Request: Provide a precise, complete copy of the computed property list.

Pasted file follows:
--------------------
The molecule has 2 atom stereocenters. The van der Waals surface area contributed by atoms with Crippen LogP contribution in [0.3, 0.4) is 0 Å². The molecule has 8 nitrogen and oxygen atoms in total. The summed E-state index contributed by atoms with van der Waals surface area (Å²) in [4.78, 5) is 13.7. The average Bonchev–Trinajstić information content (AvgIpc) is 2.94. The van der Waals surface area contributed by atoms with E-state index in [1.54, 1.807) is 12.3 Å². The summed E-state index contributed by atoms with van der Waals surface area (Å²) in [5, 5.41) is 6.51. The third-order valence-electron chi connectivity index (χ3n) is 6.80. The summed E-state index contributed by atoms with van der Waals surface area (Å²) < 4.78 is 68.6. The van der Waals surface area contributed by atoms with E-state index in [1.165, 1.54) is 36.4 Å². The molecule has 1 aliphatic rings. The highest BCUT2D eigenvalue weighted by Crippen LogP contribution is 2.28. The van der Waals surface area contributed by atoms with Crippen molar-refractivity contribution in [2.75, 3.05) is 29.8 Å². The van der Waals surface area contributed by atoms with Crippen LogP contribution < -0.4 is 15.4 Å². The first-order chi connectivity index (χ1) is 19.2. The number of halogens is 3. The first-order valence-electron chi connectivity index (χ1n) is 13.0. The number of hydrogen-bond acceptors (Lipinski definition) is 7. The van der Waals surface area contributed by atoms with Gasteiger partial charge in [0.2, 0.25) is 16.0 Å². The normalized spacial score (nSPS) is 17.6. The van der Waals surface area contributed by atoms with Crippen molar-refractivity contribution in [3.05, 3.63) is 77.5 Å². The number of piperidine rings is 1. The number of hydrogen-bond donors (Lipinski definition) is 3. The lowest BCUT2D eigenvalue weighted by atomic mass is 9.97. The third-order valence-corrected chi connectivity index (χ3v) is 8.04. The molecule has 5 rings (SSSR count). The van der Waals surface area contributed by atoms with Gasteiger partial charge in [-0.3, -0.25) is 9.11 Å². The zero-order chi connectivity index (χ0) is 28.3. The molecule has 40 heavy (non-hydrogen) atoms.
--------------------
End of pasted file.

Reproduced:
The molecule has 2 atom stereocenters. The van der Waals surface area contributed by atoms with Crippen LogP contribution in [0.3, 0.4) is 0 Å². The molecule has 8 nitrogen and oxygen atoms in total. The summed E-state index contributed by atoms with van der Waals surface area (Å²) in [4.78, 5) is 13.7. The average Bonchev–Trinajstić information content (AvgIpc) is 2.94. The van der Waals surface area contributed by atoms with E-state index in [1.54, 1.807) is 12.3 Å². The summed E-state index contributed by atoms with van der Waals surface area (Å²) in [5, 5.41) is 6.51. The third-order valence-electron chi connectivity index (χ3n) is 6.80. The summed E-state index contributed by atoms with van der Waals surface area (Å²) < 4.78 is 68.6. The van der Waals surface area contributed by atoms with E-state index in [1.165, 1.54) is 36.4 Å². The molecule has 1 aliphatic rings. The highest BCUT2D eigenvalue weighted by Crippen LogP contribution is 2.28. The van der Waals surface area contributed by atoms with Crippen molar-refractivity contribution in [2.75, 3.05) is 29.8 Å². The van der Waals surface area contributed by atoms with Crippen LogP contribution < -0.4 is 15.4 Å². The first-order chi connectivity index (χ1) is 19.2. The number of halogens is 3. The first-order valence-electron chi connectivity index (χ1n) is 13.0. The number of hydrogen-bond acceptors (Lipinski definition) is 7. The van der Waals surface area contributed by atoms with Gasteiger partial charge in [0.2, 0.25) is 16.0 Å². The normalized spacial score (nSPS) is 17.6. The van der Waals surface area contributed by atoms with Crippen molar-refractivity contribution in [3.05, 3.63) is 77.5 Å². The number of piperidine rings is 1. The number of hydrogen-bond donors (Lipinski definition) is 3. The lowest BCUT2D eigenvalue weighted by atomic mass is 9.97. The third-order valence-corrected chi connectivity index (χ3v) is 8.04. The molecule has 5 rings (SSSR count). The van der Waals surface area contributed by atoms with Gasteiger partial charge in [-0.3, -0.25) is 9.11 Å². The zero-order chi connectivity index (χ0) is 28.3. The molecule has 40 heavy (non-hydrogen) atoms.